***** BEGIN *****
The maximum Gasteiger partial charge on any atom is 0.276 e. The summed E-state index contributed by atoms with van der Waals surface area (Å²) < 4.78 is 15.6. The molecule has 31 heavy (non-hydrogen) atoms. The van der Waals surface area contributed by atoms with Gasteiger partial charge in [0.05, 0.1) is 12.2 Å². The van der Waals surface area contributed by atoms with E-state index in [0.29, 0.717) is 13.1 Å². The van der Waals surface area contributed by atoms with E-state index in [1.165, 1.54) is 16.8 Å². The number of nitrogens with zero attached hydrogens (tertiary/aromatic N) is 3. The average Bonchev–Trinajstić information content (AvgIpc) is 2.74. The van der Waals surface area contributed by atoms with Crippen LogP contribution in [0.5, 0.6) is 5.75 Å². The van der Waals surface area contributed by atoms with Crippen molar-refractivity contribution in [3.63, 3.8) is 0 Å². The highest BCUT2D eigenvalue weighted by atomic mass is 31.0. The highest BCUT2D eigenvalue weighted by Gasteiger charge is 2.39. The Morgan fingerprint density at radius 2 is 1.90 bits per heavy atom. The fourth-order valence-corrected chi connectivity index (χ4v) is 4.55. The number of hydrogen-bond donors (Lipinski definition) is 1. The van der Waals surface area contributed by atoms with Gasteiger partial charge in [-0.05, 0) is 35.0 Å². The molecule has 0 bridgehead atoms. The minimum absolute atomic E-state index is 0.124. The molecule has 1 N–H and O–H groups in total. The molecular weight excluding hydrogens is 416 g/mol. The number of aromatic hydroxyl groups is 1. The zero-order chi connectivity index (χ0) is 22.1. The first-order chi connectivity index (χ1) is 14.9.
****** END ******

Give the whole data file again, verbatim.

The maximum Gasteiger partial charge on any atom is 0.276 e. The summed E-state index contributed by atoms with van der Waals surface area (Å²) < 4.78 is 15.6. The molecule has 31 heavy (non-hydrogen) atoms. The van der Waals surface area contributed by atoms with Gasteiger partial charge in [0.05, 0.1) is 12.2 Å². The van der Waals surface area contributed by atoms with E-state index in [0.29, 0.717) is 13.1 Å². The van der Waals surface area contributed by atoms with E-state index in [1.165, 1.54) is 16.8 Å². The number of nitrogens with zero attached hydrogens (tertiary/aromatic N) is 3. The average Bonchev–Trinajstić information content (AvgIpc) is 2.74. The van der Waals surface area contributed by atoms with Crippen LogP contribution in [0.5, 0.6) is 5.75 Å². The van der Waals surface area contributed by atoms with Crippen molar-refractivity contribution in [3.63, 3.8) is 0 Å². The highest BCUT2D eigenvalue weighted by atomic mass is 31.0. The highest BCUT2D eigenvalue weighted by Gasteiger charge is 2.39. The Morgan fingerprint density at radius 2 is 1.90 bits per heavy atom. The fourth-order valence-corrected chi connectivity index (χ4v) is 4.55. The number of hydrogen-bond donors (Lipinski definition) is 1. The van der Waals surface area contributed by atoms with Gasteiger partial charge in [-0.05, 0) is 35.0 Å². The molecule has 0 bridgehead atoms. The minimum absolute atomic E-state index is 0.124. The molecule has 1 N–H and O–H groups in total. The molecular weight excluding hydrogens is 416 g/mol. The number of aromatic hydroxyl groups is 1. The zero-order chi connectivity index (χ0) is 22.1. The first-order chi connectivity index (χ1) is 14.9.